First off, thanks for taking the time to read/reply. This has been bugging me for a couple of days now, and I've flipped through most of my collections in search of this elusive story:
What I can remember is that it was a short story approximately eight pages in length. (Keep in mind, there may be a bit of deviation from the actual story) The major collections that I've read over the past few years have been by Arthur C. Clarke, Robert Silverberg, and Ray Bradbury (not that the many others aren't amazing! I just haven't progressed too far...). Anyway, the story was about a mysterious man who would somehow remove people's worries and doubts. The opening scene, if I remember correctly, was a dinner party, in which the man moved from person to person, leaving each guest feeling elated afterwards. Upon leaving, the man would become depressed, feeling all of the depression that he had absorbed. In the final scene, a young boy sits on a park bench with the man, and tells him his worry. I believe the man explodes, disappears, etc., due to the weight of the boy's worry. The story was simply written and a great piece of work.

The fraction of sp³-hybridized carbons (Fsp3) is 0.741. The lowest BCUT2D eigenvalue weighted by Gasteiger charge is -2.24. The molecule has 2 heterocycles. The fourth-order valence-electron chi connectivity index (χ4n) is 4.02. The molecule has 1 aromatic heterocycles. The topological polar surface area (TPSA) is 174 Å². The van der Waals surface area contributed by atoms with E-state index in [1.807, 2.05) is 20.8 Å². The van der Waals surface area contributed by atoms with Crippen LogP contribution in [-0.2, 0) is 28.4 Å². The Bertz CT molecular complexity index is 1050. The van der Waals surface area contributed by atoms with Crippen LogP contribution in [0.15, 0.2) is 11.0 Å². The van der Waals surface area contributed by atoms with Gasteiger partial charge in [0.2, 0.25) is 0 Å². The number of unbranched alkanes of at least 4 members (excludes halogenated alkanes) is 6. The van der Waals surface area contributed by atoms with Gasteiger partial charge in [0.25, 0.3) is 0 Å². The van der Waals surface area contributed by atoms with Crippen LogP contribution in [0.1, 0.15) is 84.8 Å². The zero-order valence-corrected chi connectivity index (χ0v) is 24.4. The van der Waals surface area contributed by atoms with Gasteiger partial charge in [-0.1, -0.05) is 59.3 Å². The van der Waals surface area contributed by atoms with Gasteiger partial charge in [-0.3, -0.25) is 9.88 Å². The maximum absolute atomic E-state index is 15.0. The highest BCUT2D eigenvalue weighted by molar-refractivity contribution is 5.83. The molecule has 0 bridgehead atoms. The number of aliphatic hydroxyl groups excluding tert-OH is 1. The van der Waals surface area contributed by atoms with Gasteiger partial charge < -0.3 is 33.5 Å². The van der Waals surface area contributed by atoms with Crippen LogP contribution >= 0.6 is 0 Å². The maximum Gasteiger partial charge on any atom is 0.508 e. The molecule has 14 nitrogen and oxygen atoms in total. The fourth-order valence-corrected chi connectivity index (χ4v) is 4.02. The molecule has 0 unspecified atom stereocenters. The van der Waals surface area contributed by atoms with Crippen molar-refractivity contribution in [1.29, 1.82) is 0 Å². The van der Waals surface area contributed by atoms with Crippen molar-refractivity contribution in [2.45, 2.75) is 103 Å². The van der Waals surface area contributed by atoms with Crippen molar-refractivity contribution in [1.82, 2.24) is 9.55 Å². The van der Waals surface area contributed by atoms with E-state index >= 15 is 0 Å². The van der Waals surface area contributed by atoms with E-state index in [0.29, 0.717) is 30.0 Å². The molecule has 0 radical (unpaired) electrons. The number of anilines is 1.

If it helps, I remember reading another story immediately afterwards about a man who invents a machine that plays the most beautiful music possible, surpassing Mozart, Bach, etc., and becomes transfixed. But seeing as I had just gone on a SF binge, it's always possible it was by another author.
If anyone could tell me the name of this story, I'd be extremely grateful.